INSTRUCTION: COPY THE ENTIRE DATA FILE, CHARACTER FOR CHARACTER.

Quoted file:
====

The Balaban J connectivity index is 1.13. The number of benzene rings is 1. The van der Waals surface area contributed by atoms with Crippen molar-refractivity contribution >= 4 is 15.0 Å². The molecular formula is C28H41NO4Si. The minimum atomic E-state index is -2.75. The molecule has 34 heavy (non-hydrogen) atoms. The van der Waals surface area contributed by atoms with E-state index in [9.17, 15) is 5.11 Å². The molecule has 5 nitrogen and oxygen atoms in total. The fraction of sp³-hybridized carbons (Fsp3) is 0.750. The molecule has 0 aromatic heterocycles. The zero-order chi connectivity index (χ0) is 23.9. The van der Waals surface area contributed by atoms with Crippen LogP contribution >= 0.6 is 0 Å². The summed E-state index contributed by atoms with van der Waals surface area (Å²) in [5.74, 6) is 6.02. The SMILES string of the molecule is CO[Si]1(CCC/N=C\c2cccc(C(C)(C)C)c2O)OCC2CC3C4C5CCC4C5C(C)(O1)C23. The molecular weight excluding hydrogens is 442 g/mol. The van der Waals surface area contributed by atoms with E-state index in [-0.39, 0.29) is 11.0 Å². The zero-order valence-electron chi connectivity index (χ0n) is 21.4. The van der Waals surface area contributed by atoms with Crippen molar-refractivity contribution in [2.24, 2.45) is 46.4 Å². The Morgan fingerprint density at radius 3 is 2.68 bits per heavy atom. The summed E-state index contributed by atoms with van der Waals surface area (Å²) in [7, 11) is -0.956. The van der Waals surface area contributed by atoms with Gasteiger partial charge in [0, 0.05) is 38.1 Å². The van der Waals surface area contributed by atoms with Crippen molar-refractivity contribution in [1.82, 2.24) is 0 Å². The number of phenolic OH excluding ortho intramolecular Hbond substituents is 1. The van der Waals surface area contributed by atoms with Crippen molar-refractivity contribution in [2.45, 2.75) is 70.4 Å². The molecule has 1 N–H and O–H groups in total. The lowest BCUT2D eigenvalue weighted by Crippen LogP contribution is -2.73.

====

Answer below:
The Balaban J connectivity index is 1.13. The number of benzene rings is 1. The van der Waals surface area contributed by atoms with Crippen molar-refractivity contribution >= 4 is 15.0 Å². The molecular formula is C28H41NO4Si. The minimum atomic E-state index is -2.75. The molecule has 34 heavy (non-hydrogen) atoms. The van der Waals surface area contributed by atoms with E-state index in [9.17, 15) is 5.11 Å². The molecule has 5 nitrogen and oxygen atoms in total. The fraction of sp³-hybridized carbons (Fsp3) is 0.750. The molecule has 0 aromatic heterocycles. The zero-order chi connectivity index (χ0) is 23.9. The van der Waals surface area contributed by atoms with Crippen LogP contribution >= 0.6 is 0 Å². The summed E-state index contributed by atoms with van der Waals surface area (Å²) in [5.74, 6) is 6.02. The SMILES string of the molecule is CO[Si]1(CCC/N=C\c2cccc(C(C)(C)C)c2O)OCC2CC3C4C5CCC4C5C(C)(O1)C23. The molecular weight excluding hydrogens is 442 g/mol. The van der Waals surface area contributed by atoms with E-state index in [-0.39, 0.29) is 11.0 Å². The zero-order valence-electron chi connectivity index (χ0n) is 21.4. The van der Waals surface area contributed by atoms with Crippen molar-refractivity contribution in [2.24, 2.45) is 46.4 Å². The Morgan fingerprint density at radius 3 is 2.68 bits per heavy atom. The summed E-state index contributed by atoms with van der Waals surface area (Å²) in [7, 11) is -0.956. The van der Waals surface area contributed by atoms with Gasteiger partial charge in [0, 0.05) is 38.1 Å². The van der Waals surface area contributed by atoms with Crippen molar-refractivity contribution in [1.82, 2.24) is 0 Å². The number of phenolic OH excluding ortho intramolecular Hbond substituents is 1. The van der Waals surface area contributed by atoms with Crippen molar-refractivity contribution in [2.45, 2.75) is 70.4 Å². The molecule has 1 N–H and O–H groups in total. The lowest BCUT2D eigenvalue weighted by Crippen LogP contribution is -2.73.